What must be done if a company decides not to hire an applicant based on the results of their background report? Do you notify the applicant via phone and tell them they are no longer a candidate for the position or do you simply move on, waiting for them to contact you?
Both of these answers are incorrect and frankly are reckless when it comes to proper hiring practices.
Unfortunately, we receive calls from applicants on a regular basis claiming that the company they applied with either notified them via phone that they are no longer considered for the job, or didn’t contact them at all. The first question I present to the applicant is did the company that you applied with provide a pre-adverse/adverse action letter? Alarmingly, the common answer is”What is an adverse action letter?”
It is explicitly stated in the Fair Credit Reporting Act (FCRA) “Summary of Rights” (the form that legally MUST be provided to each applicant who will be the subject of an employment background check) that they have the right to dispute any derogatory information that is contained within their background report.
This procedure is called the Pre-Adverse/Adverse Action process, otherwise known as the “Applicant Dispute Process”.
The following spells out exactly what employers must do under the pre-adverse/adverse action process when the results of an applicant’s background remove that applicant from consideration for hiring.
- Draft a pre-adverse action letter which contains contact information for the background screening company that performed the background check. Clearly state why they are receiving the letter (negative or derogatory information was found and reported.)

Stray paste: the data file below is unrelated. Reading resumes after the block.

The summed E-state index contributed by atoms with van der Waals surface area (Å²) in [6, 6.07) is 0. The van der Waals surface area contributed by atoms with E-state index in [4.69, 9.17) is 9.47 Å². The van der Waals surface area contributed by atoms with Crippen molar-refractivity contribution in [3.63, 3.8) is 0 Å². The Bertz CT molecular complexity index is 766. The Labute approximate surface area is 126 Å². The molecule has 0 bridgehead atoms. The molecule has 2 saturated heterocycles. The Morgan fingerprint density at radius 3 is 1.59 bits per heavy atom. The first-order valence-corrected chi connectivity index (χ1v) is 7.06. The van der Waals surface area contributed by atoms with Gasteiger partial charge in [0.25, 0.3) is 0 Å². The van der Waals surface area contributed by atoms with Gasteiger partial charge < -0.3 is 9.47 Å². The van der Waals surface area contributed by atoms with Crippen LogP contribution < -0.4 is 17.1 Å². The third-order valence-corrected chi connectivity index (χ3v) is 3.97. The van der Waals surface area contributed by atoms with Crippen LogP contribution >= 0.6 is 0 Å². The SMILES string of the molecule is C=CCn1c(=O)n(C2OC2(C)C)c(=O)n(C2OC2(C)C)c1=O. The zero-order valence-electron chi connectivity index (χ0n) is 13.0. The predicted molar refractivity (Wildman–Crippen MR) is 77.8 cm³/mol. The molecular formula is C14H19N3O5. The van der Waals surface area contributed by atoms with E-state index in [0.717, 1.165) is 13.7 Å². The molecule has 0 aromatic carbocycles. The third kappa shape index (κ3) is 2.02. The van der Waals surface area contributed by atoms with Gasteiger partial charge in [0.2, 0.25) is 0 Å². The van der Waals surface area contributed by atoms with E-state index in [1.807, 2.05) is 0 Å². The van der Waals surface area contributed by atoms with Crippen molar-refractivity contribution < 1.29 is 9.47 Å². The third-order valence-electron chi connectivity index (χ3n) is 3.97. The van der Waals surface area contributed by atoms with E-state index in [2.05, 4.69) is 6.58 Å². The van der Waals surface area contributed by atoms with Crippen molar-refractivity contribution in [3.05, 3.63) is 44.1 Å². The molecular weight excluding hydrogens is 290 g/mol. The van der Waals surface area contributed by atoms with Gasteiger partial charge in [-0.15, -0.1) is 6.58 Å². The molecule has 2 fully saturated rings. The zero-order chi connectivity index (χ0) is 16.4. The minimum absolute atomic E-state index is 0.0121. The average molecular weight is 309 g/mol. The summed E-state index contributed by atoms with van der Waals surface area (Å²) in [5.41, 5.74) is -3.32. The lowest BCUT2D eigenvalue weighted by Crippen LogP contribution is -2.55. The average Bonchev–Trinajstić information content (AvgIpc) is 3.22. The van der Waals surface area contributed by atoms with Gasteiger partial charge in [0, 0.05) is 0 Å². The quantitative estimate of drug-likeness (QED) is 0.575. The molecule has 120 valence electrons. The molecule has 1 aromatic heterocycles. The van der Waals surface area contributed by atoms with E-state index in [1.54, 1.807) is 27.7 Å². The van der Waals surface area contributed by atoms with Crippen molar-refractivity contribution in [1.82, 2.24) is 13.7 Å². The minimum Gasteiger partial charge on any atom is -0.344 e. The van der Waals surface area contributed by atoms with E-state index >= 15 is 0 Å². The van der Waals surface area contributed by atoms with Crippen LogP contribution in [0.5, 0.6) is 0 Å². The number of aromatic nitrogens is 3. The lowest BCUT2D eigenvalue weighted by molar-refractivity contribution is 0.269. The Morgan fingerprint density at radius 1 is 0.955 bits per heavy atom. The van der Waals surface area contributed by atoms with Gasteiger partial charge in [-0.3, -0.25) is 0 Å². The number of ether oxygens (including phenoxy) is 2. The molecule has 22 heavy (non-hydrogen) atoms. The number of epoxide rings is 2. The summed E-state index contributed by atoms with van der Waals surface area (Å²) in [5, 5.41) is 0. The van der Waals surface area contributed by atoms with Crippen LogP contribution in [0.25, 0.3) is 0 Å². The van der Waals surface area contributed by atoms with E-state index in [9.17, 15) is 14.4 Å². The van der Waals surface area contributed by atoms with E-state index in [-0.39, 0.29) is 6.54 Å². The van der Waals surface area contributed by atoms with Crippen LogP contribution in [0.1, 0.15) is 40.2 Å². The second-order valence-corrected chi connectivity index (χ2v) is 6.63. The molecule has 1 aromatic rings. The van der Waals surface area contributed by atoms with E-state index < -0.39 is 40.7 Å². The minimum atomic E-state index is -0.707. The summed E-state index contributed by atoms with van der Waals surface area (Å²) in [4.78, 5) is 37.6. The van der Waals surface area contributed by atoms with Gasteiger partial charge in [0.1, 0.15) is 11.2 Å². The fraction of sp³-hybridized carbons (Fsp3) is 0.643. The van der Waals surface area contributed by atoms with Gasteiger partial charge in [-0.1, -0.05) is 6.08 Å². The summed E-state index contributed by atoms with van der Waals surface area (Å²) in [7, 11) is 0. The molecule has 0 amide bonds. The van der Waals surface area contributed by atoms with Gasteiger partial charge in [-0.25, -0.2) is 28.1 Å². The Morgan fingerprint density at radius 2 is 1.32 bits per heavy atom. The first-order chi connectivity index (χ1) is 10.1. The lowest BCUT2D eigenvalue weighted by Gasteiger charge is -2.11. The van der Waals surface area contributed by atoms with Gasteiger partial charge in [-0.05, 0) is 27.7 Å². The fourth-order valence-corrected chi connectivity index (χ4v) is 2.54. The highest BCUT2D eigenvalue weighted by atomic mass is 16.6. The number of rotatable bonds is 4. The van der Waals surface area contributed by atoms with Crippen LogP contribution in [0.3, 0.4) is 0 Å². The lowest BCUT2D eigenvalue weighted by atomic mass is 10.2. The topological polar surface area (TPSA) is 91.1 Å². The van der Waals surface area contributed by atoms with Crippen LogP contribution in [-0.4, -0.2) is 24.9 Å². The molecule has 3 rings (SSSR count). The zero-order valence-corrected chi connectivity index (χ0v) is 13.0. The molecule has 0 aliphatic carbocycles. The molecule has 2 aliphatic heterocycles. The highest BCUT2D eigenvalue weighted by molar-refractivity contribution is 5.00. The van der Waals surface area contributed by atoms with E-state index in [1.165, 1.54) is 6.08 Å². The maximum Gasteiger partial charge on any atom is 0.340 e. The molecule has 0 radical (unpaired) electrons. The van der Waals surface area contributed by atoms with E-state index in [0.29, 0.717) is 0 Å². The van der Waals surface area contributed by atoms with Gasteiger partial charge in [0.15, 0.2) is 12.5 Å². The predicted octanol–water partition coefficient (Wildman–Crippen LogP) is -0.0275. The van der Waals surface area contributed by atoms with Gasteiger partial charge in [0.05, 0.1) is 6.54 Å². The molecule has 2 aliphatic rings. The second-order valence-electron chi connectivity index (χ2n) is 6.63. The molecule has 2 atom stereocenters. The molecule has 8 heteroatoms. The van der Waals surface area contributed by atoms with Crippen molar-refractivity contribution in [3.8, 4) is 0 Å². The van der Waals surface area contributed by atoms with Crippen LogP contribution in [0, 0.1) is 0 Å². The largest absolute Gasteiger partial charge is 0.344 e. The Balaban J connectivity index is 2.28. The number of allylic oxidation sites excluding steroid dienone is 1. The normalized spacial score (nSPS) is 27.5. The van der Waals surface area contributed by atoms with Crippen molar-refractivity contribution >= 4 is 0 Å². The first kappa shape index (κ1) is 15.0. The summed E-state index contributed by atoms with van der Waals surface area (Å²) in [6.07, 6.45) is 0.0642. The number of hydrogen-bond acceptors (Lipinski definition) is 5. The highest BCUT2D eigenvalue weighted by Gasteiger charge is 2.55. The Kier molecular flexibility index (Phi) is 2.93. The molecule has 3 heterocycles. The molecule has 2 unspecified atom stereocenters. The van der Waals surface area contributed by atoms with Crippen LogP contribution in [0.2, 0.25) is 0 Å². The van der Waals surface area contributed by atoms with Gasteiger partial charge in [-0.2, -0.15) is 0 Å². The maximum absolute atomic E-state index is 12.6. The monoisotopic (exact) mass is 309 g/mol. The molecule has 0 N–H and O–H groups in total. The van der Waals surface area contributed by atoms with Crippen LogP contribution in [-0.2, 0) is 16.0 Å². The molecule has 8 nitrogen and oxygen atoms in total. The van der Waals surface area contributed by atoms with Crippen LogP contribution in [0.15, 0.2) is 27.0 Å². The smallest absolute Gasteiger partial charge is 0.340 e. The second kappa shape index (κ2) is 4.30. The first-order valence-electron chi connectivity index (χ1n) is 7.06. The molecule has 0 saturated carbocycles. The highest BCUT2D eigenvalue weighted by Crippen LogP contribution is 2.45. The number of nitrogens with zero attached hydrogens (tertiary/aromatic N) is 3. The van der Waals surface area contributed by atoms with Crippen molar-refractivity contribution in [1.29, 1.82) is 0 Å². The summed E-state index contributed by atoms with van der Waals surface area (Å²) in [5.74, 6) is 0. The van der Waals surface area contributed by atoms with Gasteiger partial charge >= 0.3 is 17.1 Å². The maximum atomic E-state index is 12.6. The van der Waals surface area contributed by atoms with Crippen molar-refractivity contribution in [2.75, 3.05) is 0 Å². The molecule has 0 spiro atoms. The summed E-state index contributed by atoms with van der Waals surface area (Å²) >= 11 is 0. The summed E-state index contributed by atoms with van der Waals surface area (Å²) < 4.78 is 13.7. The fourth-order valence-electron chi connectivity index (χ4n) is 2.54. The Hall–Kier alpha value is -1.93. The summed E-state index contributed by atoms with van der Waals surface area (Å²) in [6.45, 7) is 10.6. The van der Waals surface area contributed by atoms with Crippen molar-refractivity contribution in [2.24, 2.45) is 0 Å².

- Include with the pre-adverse letter a copy of the actual background report.
- Also include a copy of the FCRA “Summary of Rights”.
- If they are a California resident, also provide a copy of the California “Statement of Consumer Rights”, along with a copy of the “Notice Regarding Background Investigation”.
Fax, e-mail or send by certified mail the above-referenced documents to the applicant. You must then allow five business days for the subject to contact the background screening company and dispute the negative or derogatory information, should they so choose. After five business days have passed, you may now move on to the Adverse Action process. The Adverse Action process is very similar to the Pre-Adverse Action process.
- Draft an adverse action letter which contains contact information for the background screening company that performed the background check. Clearly state they will no longer be considered for employment by ______ due to the negative or derogatory findings of the background report.
- Include with the adverse letter a copy of the actual background report.
- Include a copy of the FCRA “Summary of Rights”
- If they are a California resident provide a copy of the California “Statement of Consumer Rights”, along with a copy of the “Notice Regarding Background Investigation”.
These steps must be followed each time an employer decides not to hire someone based on the results of their background check. Because the job market is extremely competitive and currently saturated with applicants, it is crucial that employers protect themselves from frivolous hiring lawsuits by ensuring they are abiding by the FCRA.